What Is Self Care? It might be easier than you think!

A client once said to me after we had done some work around self care;

“Everyone tells you to learn to love yourself, but they never tell you how. This is how!”

She was right on both counts.

All over social media you will find talk of self care, but it’s rarely fully explored, except to say it’s not selfish to do it.

When we practice self care well, we are prioritising and loving ourselves. In my opinion it is very much about the basics of looking after yourself. When we look at it like this, it becomes much easier to give yourself permission to practice self care every day. This doesn’t just benefit you, but all your family and friends and your work will benefit too.

My Journey With Self Care

This is a topic I’ve explored deeply and practiced intensely over the years, and in many ways, I’m well placed to. I’m in a fortunate position to be able to throw myself 100% into it, because there’s no one else that I have to look after. It’s just me!

After I got divorced in 2013, I realised I was exhausted, emotional, lacking clarity, and a bit lost. I needed to call on all the personal development work I’d done over the years and the spiritual faith I had. I knew I had to get myself back on track and running at optimum to create my new future. A deeper dive into self care was called for and I went for it!

Here are some of my conclusions around self care after working at it consistently personally, and with my coaching clients. To be honest, I pretty much always prioritised my health and wellbeing before anyway. Now though, I have a clearer understanding of what I’m doing, and the difference it makes to me, my goals and aspirations, and every aspect of my life.

I believe there are 4 types of self care. All aim for the same thing, to fill a gap. Imagine that there’s an energy gap between where we could, or want to be (whether that’s ‘ok’ or brimming with energy) and where we are (tired, run down, or exhausted). Self care is the process of filling the gap with life sustaining, nourishing, elements.

Here are my four types of self care:

Radical Self Care:

This is the type of self care that’s required if you’re run down and exhausted. It’s an intense, intervention style of self care. When I spent a year living next to railway line, I was severely sleep deprived. This impacted on my whole self care routine – a typical consequence of lack of, or poor quality, sleep. As a result, radical action was needed. I moved house and spent 10 nights sleeping for as long as my body would stay asleep. This was approximately 10-12 hours every night. After 10 nights, I returned to my typical 7.5 hours sleep pattern. I was back on an even keel!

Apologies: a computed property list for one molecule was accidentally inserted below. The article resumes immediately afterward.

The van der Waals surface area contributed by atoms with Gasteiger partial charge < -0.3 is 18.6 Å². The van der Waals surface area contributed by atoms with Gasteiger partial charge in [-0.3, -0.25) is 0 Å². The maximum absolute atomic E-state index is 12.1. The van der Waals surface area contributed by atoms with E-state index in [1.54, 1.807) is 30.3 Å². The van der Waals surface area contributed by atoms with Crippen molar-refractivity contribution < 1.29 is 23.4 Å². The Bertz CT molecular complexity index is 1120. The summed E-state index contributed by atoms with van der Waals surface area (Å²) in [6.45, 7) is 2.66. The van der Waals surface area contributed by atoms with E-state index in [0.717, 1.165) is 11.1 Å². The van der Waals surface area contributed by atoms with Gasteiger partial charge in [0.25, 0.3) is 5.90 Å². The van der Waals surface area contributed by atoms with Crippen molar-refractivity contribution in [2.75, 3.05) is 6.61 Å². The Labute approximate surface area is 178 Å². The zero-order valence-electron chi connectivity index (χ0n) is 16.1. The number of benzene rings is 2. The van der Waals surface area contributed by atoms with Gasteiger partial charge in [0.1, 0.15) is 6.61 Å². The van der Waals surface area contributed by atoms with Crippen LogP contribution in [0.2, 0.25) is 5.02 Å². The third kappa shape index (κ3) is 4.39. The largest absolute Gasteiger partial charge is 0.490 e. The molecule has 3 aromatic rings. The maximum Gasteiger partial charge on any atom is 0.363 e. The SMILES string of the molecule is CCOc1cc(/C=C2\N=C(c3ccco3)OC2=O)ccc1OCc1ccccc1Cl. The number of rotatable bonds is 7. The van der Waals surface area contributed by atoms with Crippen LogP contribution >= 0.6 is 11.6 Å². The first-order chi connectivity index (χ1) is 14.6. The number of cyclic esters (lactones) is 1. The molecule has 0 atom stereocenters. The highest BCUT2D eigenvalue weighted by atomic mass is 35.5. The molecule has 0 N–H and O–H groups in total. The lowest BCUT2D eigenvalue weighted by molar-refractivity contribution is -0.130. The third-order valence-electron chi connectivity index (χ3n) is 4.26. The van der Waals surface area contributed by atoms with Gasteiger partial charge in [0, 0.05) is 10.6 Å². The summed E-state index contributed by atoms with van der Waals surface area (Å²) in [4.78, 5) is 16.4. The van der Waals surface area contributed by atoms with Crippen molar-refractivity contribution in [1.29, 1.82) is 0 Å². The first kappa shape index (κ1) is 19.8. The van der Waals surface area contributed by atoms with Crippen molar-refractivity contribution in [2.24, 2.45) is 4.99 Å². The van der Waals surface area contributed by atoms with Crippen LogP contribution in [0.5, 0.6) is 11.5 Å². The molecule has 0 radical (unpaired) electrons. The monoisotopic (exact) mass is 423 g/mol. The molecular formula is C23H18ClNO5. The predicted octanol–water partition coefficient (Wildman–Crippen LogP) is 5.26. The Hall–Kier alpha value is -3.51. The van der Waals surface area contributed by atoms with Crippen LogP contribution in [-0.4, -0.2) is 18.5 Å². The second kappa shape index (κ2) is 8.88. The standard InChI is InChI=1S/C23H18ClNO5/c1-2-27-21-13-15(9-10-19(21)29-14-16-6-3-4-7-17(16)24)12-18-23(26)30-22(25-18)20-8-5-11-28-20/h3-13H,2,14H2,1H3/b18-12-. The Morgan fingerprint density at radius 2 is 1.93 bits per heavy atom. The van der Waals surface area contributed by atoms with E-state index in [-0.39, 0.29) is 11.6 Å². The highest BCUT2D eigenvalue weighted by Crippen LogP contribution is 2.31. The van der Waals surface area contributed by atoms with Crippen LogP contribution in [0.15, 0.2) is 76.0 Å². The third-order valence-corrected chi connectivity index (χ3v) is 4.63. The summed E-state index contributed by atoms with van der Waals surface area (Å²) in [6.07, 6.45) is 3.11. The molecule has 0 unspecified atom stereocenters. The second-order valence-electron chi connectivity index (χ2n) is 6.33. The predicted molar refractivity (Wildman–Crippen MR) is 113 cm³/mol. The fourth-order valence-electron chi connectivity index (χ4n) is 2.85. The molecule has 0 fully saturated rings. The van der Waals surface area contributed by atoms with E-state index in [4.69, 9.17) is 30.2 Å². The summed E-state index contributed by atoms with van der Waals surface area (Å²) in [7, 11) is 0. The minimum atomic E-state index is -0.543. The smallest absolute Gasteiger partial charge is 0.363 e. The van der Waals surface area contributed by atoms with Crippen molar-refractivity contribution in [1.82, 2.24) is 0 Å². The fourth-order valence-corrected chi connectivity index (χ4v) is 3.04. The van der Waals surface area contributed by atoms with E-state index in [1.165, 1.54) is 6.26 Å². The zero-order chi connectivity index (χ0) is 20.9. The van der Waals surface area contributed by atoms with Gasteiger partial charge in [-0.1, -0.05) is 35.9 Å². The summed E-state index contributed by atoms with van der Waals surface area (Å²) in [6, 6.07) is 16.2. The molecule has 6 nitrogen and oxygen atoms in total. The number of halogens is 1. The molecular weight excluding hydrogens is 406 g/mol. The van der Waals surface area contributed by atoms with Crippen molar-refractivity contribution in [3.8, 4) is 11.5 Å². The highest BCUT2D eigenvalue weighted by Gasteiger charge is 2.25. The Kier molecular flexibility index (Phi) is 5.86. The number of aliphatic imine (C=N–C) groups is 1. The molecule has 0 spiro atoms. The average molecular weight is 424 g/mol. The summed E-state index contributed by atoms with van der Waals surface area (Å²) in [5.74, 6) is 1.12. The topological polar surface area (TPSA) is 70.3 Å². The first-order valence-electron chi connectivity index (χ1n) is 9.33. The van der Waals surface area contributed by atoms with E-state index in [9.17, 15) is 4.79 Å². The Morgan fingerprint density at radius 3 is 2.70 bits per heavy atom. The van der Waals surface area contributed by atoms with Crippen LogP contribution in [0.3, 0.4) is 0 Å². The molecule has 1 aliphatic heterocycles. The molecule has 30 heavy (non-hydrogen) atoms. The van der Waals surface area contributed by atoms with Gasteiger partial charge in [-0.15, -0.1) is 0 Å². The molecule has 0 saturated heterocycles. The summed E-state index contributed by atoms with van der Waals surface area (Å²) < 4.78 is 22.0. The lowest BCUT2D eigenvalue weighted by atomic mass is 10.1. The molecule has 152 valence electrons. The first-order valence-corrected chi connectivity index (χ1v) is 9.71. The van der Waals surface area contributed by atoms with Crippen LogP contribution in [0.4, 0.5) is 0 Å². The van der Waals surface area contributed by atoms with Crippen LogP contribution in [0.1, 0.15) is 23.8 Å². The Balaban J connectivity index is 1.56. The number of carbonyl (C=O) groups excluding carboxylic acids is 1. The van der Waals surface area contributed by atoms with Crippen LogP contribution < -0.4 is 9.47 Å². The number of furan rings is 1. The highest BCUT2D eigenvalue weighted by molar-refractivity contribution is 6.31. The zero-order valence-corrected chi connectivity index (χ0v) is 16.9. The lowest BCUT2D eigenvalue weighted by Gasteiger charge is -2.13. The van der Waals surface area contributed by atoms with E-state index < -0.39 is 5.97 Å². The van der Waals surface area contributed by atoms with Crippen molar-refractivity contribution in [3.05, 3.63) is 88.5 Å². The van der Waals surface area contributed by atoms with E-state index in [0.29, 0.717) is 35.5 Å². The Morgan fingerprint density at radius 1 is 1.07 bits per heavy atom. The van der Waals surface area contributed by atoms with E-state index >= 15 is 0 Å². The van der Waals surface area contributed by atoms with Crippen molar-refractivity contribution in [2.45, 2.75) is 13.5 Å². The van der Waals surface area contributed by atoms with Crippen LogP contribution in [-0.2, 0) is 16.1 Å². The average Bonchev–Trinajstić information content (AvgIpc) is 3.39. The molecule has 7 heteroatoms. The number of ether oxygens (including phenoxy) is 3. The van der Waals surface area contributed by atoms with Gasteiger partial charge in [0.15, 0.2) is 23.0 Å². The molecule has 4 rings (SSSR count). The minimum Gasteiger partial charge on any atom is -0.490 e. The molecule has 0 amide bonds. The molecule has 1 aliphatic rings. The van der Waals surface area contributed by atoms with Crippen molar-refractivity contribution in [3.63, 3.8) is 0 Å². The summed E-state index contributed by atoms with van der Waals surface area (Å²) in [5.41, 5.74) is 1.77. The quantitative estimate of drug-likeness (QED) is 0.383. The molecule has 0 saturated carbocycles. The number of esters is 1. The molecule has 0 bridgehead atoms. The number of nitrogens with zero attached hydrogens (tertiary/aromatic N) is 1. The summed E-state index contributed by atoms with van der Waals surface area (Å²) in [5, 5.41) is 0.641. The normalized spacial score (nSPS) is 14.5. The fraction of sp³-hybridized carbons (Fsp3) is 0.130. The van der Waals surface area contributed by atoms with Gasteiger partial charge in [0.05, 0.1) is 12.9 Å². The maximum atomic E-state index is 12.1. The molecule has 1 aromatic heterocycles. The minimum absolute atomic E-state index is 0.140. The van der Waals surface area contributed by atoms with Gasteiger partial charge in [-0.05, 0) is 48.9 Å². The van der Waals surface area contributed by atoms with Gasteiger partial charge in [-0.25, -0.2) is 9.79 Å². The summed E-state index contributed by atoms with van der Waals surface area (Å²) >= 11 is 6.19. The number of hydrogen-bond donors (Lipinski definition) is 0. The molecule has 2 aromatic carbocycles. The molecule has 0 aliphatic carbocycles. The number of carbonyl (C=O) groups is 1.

Basic/Regular Self Care:

Once you’ve got yourself off the floor (metaphorically) or out of bed (as was my case) it’s time to practice regular daily self care. This will generally keep you at a level of being ‘ok’ and maybe even at a good, positive level of energy throughout the day. Even then, it can take you a little while to get there.

Acute Self Care:

We all have times when we need greater levels of energy, for example, a big project, a family Christmas, training for a marathon, or studying for exams. At this point we may need to increase our self care, or add an extra something in as our need for extra energy resources increases. When I was studying for my degree, I noticed that I craved high energy food (sweets and chocolate) when I was preparing for an assignment. Knowing there was an energy gap between where I was, and where I needed to be to do the assignment, I took action: extra vitamins, including some that are known to be good for brain function, and healthy snacks to keep me going. I tried to save the sweet treats for a reward once I’d finished, rather than to fuel the energy gap while I was working.

Temporary Self Care:

Sometimes grabbing a soak in the bath, having a nap, using a face pack, or going to a yoga class are all that you have time and energy for. For some women, they need an excuse to put themselves first. It’s easier to say ‘I’m going for a bath’ than, ‘I really need to prioritise myself’. I know when I was suffering with sleep deprivation a yoga class was very refreshing for me, as was meditation. Temporarily at least. It wasn’t a replacement for what I really needed. It was temporary and a quick fix. And sometimes we need that. Let’s just try and get to the regular self care, rather relying on the temporary quick fixes. 

All levels of self care will generally include variations of:

  • Hydration
  • Nutrition
  • Exercise
  • Meditation / Quiet or alone time
  • Time with others / deep connections 
  • And you may also have other essentials that you need like vitamins or certain medication.

Please note, self care includes ALL of these, not just one, or some!

Important Point About Self Care:

When you reach for anything that isn’t life sustaining, nourishing or replenishing, such as caffeine, sugar, chocolate, alcohol or other substances to fill the energy gap, this is when ‘not very helpful’ habits can form. We can become dependant on the coffee to give us the boost to get through the day. Or the wine to help us ‘relax’ at the end of it. What I’ve noticed is that when I do the basics right, I don’t reach for the other stuff… wine, crisps, or chocolate. Because I have no energy gap. And when I have good levels of energy and am feeling good, a small glass of red wine or some lovely dark chocolate tastes amazing, and I really enjoy it. 

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Helen Leathers

Transformational Women's Coach, Trainer, Speaker & Author

Combining a spiritual outlook, a pragmatic approach, and a sense of humour I want to help you remember who YOU are and reveal YOUR path so you can step on to it empowered, energised, inspired and guided.

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